MadSci Network: General Biology

RE: chigger lifecycle

Area: General Biology
Posted By: Mark Friedman, Undergrad, Biology
Date: Mon Oct 14 08:17:40 1996

MadSci Network: General Biology

I'm sure you aren't the only one who has faced the uncomfortable itching sensation of a chigger bite. Unfortunately, chiggers are so small that most people have no idea what they look like. Chiggers range in length from 0.1 to 16 mm. Certain species of chiggers have eyes, while others have none. On most chiggers, one can see spiracles, or breathing pores, which are found at the base of the first pair of appendages or elsewhere on the front part of the body.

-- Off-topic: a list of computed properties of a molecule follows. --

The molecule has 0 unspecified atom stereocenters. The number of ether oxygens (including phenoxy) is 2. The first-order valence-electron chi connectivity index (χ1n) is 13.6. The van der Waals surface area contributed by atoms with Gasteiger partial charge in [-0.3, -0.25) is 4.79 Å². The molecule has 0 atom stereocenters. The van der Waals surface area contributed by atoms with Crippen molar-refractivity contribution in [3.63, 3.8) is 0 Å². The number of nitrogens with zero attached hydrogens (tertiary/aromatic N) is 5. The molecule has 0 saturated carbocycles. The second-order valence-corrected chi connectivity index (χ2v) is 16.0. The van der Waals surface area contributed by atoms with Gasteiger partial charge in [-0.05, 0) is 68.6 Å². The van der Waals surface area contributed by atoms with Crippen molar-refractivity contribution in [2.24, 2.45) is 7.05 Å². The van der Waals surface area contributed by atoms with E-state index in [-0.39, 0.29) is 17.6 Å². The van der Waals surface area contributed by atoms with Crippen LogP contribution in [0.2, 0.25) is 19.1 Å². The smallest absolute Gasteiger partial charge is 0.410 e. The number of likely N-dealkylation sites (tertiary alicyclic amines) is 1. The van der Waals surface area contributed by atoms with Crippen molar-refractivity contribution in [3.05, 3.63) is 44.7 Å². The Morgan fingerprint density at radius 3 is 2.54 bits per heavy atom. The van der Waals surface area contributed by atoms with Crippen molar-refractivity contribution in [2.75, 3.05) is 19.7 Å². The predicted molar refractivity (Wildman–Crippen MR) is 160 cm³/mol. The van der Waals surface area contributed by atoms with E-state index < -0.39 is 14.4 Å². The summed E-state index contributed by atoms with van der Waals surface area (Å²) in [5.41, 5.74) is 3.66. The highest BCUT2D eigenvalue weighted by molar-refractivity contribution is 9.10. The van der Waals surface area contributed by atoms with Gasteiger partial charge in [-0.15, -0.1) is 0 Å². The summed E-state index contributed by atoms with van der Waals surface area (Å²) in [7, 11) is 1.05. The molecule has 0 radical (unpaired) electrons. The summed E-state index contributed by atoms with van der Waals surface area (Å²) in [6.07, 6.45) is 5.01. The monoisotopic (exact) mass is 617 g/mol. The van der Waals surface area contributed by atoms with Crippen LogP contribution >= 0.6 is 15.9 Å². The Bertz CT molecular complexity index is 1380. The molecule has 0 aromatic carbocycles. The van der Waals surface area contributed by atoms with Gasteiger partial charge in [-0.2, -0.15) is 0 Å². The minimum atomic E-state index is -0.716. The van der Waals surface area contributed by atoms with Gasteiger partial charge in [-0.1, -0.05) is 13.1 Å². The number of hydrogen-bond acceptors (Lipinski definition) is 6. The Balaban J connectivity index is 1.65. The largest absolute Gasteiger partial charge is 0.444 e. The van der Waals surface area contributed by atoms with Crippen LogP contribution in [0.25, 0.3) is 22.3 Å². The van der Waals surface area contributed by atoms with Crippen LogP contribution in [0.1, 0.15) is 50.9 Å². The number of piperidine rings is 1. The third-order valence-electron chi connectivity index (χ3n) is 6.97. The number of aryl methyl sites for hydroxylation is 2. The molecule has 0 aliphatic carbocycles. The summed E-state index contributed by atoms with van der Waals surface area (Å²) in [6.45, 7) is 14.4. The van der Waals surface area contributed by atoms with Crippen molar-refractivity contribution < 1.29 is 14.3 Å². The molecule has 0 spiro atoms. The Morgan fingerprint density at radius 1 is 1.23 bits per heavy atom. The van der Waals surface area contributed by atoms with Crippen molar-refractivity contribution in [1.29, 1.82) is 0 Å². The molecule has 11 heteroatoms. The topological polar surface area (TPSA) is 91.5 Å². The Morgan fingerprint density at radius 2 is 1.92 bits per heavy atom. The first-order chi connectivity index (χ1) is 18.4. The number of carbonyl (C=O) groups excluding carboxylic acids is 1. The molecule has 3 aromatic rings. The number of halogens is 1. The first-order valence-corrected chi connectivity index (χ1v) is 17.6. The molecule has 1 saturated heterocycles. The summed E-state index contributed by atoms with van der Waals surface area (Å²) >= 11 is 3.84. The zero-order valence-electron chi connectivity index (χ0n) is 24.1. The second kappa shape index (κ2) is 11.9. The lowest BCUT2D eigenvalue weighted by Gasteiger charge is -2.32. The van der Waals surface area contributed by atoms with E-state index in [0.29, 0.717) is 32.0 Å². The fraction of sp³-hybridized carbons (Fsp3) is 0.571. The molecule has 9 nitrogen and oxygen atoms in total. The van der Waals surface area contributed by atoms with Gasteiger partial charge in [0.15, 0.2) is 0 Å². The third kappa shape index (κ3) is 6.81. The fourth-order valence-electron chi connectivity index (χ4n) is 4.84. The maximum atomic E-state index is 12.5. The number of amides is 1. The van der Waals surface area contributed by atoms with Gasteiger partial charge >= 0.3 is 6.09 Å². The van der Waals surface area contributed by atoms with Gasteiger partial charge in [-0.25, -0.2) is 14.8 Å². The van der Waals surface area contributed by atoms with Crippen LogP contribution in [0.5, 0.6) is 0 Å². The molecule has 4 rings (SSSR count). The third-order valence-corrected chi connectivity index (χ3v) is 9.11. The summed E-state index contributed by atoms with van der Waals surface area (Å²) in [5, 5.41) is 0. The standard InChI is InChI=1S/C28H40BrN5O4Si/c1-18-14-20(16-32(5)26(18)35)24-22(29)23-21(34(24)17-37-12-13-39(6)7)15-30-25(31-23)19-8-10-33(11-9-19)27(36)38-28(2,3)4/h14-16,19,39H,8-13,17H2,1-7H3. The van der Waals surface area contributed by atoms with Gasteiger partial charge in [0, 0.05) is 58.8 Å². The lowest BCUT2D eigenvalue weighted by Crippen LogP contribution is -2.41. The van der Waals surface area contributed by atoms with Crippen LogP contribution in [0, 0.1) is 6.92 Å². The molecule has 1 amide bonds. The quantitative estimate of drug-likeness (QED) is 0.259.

Various types of chiggers attack humans, either as parasites or as carriers of disease. Attacks of chiggers often result in a dermatitis accompanied by intense itching, which I'm sure anyone can attest to whose ever lived in the South. In North America the common chigger that attacks humans is Eutrombicula alfreddugèsi (also called Trombicula irritans). This species occurs from the Atlantic coast to the Midwest and southward to Mexico.

The tiny larvae easily penetrate clothing. Once on the skin surface, they attach themselves and inject a fluid that digests tissue and causes severe itching. The surrounding tissue hardens, forming a tube. After feeding, the larva drops to the ground and sheds its skin, first becoming a nymph, then an adult. Contrary to common belief, chiggers do not die after biting a human. Rather, they enter the adult stage of life

Hopefully this answers your question.


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